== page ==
In 1935, a Chinese preacher in his mid 30s stood on a makeshift stage in Singapore conducting a Presbyterian-hosted revival. Chinese theologian Timothy Tow, a boyhood convert of that week, described John Sung as "attired in a light white Chinese gown … with a shock of black hair flapping his high forehead, he was jabbing away … 'You ought to die, to die!'" Sung then proceeded to act out and shout out the biblical story of Sodom and Gomorrah. It was an athletic performance, but not quite as energetic as the time Sung preached the story of Elisha, who ordered Naaman the Syrian to dip seven times into the Jordan River and receive healing of his leprosy. Sung demonstrated by jumping seven times off the platform. When John Sung, spoke people tended to listen.

Though Sung began as a boy preacher assisting his pastor father, his ministry as an adult evangelist lasted a mere 14 years—from 1927 to 1941, at which time he entered an excruciating three-year illness that took his life. A John Sung revival week would start with a call to public repentance (pastors included), with people instructed to write their sins on paper and personally present them. Then a call to new birth—second and third "new births" welcomed. Next came teachings on holy living, then new converts were organized into bands of three to five men and women instructed to evangelize at least once a week. Many of these were commissioned to become full-time evangelistic bands traveling throughout China and elsewhere. At each stop, the evangelists would organize their converts into small new churches meeting in homes, churches that would then send out fresh bands of evangelists to replicate the process.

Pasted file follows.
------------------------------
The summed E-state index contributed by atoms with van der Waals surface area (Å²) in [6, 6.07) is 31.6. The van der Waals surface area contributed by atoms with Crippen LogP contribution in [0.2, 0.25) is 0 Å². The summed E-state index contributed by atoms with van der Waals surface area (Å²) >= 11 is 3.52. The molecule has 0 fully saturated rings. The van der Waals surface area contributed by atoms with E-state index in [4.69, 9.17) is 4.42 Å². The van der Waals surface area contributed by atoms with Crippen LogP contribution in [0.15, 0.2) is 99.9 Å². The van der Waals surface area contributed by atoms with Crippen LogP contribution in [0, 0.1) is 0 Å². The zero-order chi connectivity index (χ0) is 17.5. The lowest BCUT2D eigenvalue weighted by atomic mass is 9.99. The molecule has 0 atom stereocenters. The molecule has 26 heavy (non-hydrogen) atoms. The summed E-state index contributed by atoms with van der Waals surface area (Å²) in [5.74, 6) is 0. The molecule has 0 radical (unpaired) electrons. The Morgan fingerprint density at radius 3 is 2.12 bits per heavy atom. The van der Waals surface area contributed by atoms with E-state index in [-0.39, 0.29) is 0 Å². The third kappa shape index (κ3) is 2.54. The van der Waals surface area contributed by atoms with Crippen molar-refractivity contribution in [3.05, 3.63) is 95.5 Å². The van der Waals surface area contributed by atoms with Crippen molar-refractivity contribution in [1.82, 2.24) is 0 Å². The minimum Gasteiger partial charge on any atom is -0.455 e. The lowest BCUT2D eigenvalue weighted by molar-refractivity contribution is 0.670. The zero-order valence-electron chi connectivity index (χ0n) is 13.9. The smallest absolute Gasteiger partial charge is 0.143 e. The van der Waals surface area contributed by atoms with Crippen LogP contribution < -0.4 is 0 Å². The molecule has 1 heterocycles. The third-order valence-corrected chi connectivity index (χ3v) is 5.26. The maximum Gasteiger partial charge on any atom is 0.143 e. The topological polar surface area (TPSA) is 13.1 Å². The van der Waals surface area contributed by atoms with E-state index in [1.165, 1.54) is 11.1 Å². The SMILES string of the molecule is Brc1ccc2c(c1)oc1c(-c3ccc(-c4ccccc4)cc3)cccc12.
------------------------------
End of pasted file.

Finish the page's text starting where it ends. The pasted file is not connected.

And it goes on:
In a typical year for Sung (July 1931-July ...

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